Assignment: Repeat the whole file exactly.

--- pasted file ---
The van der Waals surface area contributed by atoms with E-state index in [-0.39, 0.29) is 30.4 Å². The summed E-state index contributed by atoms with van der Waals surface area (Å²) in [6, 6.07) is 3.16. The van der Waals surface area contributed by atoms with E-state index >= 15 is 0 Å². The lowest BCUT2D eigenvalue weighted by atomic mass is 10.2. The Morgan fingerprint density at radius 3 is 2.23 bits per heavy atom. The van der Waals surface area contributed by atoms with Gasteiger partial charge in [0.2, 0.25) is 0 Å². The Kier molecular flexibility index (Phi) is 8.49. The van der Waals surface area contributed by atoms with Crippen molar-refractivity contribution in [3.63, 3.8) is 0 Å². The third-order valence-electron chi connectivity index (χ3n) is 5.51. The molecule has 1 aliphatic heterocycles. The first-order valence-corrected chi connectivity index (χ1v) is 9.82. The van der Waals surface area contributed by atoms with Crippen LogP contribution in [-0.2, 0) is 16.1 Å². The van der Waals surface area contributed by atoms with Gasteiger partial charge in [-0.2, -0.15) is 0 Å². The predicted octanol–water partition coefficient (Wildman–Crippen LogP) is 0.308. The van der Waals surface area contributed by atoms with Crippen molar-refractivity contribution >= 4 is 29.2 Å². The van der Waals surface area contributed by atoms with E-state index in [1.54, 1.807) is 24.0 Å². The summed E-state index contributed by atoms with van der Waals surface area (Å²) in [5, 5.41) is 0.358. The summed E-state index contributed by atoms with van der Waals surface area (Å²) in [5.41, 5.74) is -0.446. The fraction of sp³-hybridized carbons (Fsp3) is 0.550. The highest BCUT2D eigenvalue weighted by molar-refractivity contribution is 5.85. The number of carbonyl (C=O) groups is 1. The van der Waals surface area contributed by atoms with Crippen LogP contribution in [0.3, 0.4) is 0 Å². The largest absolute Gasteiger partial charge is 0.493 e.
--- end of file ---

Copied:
The van der Waals surface area contributed by atoms with E-state index in [-0.39, 0.29) is 30.4 Å². The summed E-state index contributed by atoms with van der Waals surface area (Å²) in [6, 6.07) is 3.16. The van der Waals surface area contributed by atoms with E-state index >= 15 is 0 Å². The lowest BCUT2D eigenvalue weighted by atomic mass is 10.2. The Morgan fingerprint density at radius 3 is 2.23 bits per heavy atom. The van der Waals surface area contributed by atoms with Gasteiger partial charge in [0.2, 0.25) is 0 Å². The Kier molecular flexibility index (Phi) is 8.49. The van der Waals surface area contributed by atoms with Crippen molar-refractivity contribution in [3.63, 3.8) is 0 Å². The third-order valence-electron chi connectivity index (χ3n) is 5.51. The molecule has 1 aliphatic heterocycles. The first-order valence-corrected chi connectivity index (χ1v) is 9.82. The van der Waals surface area contributed by atoms with Crippen LogP contribution in [-0.2, 0) is 16.1 Å². The van der Waals surface area contributed by atoms with Gasteiger partial charge in [-0.2, -0.15) is 0 Å². The predicted octanol–water partition coefficient (Wildman–Crippen LogP) is 0.308. The van der Waals surface area contributed by atoms with Crippen molar-refractivity contribution >= 4 is 29.2 Å². The van der Waals surface area contributed by atoms with E-state index in [1.54, 1.807) is 24.0 Å². The summed E-state index contributed by atoms with van der Waals surface area (Å²) in [5, 5.41) is 0.358. The summed E-state index contributed by atoms with van der Waals surface area (Å²) in [5.41, 5.74) is -0.446. The fraction of sp³-hybridized carbons (Fsp3) is 0.550. The highest BCUT2D eigenvalue weighted by molar-refractivity contribution is 5.85. The number of carbonyl (C=O) groups is 1. The van der Waals surface area contributed by atoms with Crippen LogP contribution in [0.3, 0.4) is 0 Å². The largest absolute Gasteiger partial charge is 0.493 e.